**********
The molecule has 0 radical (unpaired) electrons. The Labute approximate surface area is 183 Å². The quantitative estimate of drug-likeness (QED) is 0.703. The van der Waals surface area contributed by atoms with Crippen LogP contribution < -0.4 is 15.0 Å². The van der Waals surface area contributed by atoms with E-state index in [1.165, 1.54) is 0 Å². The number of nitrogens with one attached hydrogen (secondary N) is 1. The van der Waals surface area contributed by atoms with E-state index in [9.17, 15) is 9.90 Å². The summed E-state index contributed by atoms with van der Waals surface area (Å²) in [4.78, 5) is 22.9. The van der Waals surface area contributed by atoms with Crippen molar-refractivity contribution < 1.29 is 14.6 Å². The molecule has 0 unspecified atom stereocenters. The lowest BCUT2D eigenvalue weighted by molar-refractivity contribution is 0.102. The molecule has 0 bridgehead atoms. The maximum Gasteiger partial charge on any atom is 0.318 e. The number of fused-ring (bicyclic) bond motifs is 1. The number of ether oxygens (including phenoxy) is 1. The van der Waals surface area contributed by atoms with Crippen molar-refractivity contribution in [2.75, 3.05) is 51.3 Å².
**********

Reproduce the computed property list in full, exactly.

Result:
The molecule has 0 radical (unpaired) electrons. The Labute approximate surface area is 183 Å². The quantitative estimate of drug-likeness (QED) is 0.703. The van der Waals surface area contributed by atoms with Crippen LogP contribution < -0.4 is 15.0 Å². The van der Waals surface area contributed by atoms with E-state index in [1.165, 1.54) is 0 Å². The number of nitrogens with one attached hydrogen (secondary N) is 1. The van der Waals surface area contributed by atoms with E-state index in [9.17, 15) is 9.90 Å². The summed E-state index contributed by atoms with van der Waals surface area (Å²) in [4.78, 5) is 22.9. The van der Waals surface area contributed by atoms with Crippen molar-refractivity contribution < 1.29 is 14.6 Å². The molecule has 0 unspecified atom stereocenters. The lowest BCUT2D eigenvalue weighted by molar-refractivity contribution is 0.102. The molecule has 0 bridgehead atoms. The maximum Gasteiger partial charge on any atom is 0.318 e. The number of fused-ring (bicyclic) bond motifs is 1. The number of ether oxygens (including phenoxy) is 1. The van der Waals surface area contributed by atoms with Crippen molar-refractivity contribution in [2.75, 3.05) is 51.3 Å².